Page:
1. Limited time only! Sign up for a free 30min personal tutor trial with Chegg Tutors
    Dismiss Notice
Dismiss Notice
Join Physics Forums Today!
The friendliest, high quality science and math community on the planet! Everyone who loves science is here!

Determine the number of particles transmitted by S-G analyzer

  1. Feb 14, 2016 #1
    1. The problem statement, all variables and given/known data
    A beam of identical neutral particles with spin 1/2 travels along the y-axis. The beam passes through a series of two Stern-Gerlach spin analyzing magnets, each of which is designed to analyze the spin projection along the z-axis. The first Stern-Gerlach analyzer only allows particles with spin up (along the z-axis) to pass through. The second SternGerlach analyzer only allows particles with spin down (along the z-axis) to pass through. The particles travel at speed v0 between the two analyzers, which are separated by a region of length d in which there is a uniform magnetic field B pointing in the x-direction. Determine the smallest value of d such that only 25% of the particles transmitted by the first analyzer are transmitted by the second analyzer.

    2. Relevant equations
    Rabi's formula: In this instance I said w0 = 0, so the probability is given by P+→- = sin2(w1t/2)

    3. The attempt at a solution
    I know that I want 25% of the particles to come out of the second analyzer. Since both analyzers measure along the z-axis, and go from spin-up to spin-down, I have been trying to solve this using Rabi's formula for spin-flip. I set P+→- = sin2(w1t/2) = 1/4.

    However, I am now feeling stuck and I think I have missed some things along the way:
    1st: I forgot that the particles are said to be travelling along the y-axis, and I don't know if this matters in the problem. I currently have the input state before the particles enter the B-field as |ψ(0)> = |+>.

    2nd: I need to solve for the distance, so I need to find the value of t from solving P+→- = 1/4. But I don't know what to use for my value of w1. For an electron I see that w = eB/me, but I don't know what to use for these neutral particles.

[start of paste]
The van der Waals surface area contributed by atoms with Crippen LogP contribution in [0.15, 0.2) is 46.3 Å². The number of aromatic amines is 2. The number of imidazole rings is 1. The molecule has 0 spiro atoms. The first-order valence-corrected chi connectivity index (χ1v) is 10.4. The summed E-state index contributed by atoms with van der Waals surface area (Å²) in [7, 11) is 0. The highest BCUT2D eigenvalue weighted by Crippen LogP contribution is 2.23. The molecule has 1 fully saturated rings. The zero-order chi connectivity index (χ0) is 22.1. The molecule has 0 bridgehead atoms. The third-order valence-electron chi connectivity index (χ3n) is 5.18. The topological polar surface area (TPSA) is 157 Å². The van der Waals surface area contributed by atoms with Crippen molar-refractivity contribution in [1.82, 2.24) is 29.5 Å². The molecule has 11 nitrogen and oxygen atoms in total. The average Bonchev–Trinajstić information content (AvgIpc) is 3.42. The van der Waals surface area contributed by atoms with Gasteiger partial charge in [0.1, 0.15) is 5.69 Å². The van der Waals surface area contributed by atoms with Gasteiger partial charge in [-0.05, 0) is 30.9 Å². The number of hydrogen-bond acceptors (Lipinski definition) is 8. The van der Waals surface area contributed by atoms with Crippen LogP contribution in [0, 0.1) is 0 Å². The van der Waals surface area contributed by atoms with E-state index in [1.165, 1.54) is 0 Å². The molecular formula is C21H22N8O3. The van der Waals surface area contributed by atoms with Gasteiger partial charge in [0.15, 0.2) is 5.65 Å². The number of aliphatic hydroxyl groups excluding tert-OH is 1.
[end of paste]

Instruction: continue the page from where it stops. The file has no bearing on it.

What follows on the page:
2. jcsd
  3. Feb 15, 2016 #2

    blue_leaf77

    User Avatar
    Science Advisor
    Homework Helper

    It will be useful to write the states involved in the problem such that spin states along a certain direction are distinguished from the other directions. For example, I propose to use ##|z;\pm\rangle## to denote the states along ##z## direction.
    So, in the beginning (after the first SG) the state is ##|z;+\rangle##. Then it propagates through a region of uniform magnetic field oriented along ##x## direction. Which means, this intermediate region is associated with the time evolution operator ##U = \exp\left(-i\omega\frac{S_x}{\hbar}t\right)##. Now apply this operator to the initial state, namely ##U|z;+\rangle##. Hint: to do this calculation, make use of the completeness relation for ##|x;\pm\rangle##.
    It does not matter because the direction of the travel does not affect the Hamiltonian.
    Since, the particle is unknown, I think you can leave the answer in term of ##\omega##.
     
    Last edited: Feb 15, 2016
  4. Feb 15, 2016 #3
    Thank for the insight that the direction does not affect the Hamiltonian - I hadn't realized that.

    Starting from the beginning, I let my prepared state be |ψ(0)> = |+>.
    This enters the B-field and since the probability is dependent on time, I need to apply U = eiωt/2 to my time evolved state |ψ(t)>.
    If I catch you drift, I should write |ψ(0)> in the x basis at this point? So |ψ(0)> = 1/√2 (|+> + |->).
    Then the time evolved state passing through the B-field before it enters the second analyzer is |ψ(t)> = 1/√2 * (e-iωt/2 |+> + eiωt/2 |->)
    The probability I am looking for with this state coming from the second analyzer is then |<-|ψ(t)>|2.
    Next I applied Euler's, and the probability becomes P- = 1/2 |cos(ωt/2) + isin(ωt/2)|2 = 1/4

    Is that looking correct? I am not sure what to do about all of the cos and sin terms I end up with when I square what is inside the abs value. It doesn't seem there is a clean way to extract t. Should I not use Euler's?
     
  5. Feb 15, 2016 #4

    blue_leaf77

    User Avatar
    Science Advisor
    Homework Helper

    Alright, actually after some check ups, the equation you already have from the final probability ##P_-(t) = \sin^2(\omega t/2)## is correct. If you want to follow step-by-step calculation, you will end up with that formula. So it's up to you whether you want to directly use the given formula or to firstly derive it. Either way, the equation you have is
    $$
    P_-(t) = \sin^2(\omega t/2) = \frac{1}{4}
    $$
    and you are asked to find the minimum value of ##t## such that ##t>0##. It should be easy.
     
  6. Feb 15, 2016 #5
    Right - yeah if the original equation I had used is correct I'll stick with that. Thanks for your help!
     
  7. Feb 18, 2016 #6
    is the answer w.r.t. v0??
     
Know someone interested in this topic? Share this thread via Reddit, Google+, Twitter, or Facebook

Have something to add?
Draft saved Draft deleted



Similar Discussions: Determine the number of particles transmitted by S-G analyzer
  1. Determining G force (Replies: 2)

Loading...